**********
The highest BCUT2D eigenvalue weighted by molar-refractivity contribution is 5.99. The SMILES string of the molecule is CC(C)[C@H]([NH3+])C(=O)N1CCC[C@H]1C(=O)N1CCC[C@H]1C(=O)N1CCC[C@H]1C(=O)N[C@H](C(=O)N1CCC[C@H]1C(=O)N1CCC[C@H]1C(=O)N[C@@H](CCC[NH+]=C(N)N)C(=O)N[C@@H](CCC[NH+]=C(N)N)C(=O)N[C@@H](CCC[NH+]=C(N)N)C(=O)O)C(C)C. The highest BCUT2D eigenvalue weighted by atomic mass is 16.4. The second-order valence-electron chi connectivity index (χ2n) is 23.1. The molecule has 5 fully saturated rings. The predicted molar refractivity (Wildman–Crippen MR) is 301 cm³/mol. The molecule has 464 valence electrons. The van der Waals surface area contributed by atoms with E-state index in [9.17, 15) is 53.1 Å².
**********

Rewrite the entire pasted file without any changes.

The highest BCUT2D eigenvalue weighted by molar-refractivity contribution is 5.99. The SMILES string of the molecule is CC(C)[C@H]([NH3+])C(=O)N1CCC[C@H]1C(=O)N1CCC[C@H]1C(=O)N1CCC[C@H]1C(=O)N[C@H](C(=O)N1CCC[C@H]1C(=O)N1CCC[C@H]1C(=O)N[C@@H](CCC[NH+]=C(N)N)C(=O)N[C@@H](CCC[NH+]=C(N)N)C(=O)N[C@@H](CCC[NH+]=C(N)N)C(=O)O)C(C)C. The highest BCUT2D eigenvalue weighted by atomic mass is 16.4. The second-order valence-electron chi connectivity index (χ2n) is 23.1. The molecule has 5 fully saturated rings. The predicted molar refractivity (Wildman–Crippen MR) is 301 cm³/mol. The molecule has 464 valence electrons. The van der Waals surface area contributed by atoms with E-state index in [9.17, 15) is 53.1 Å².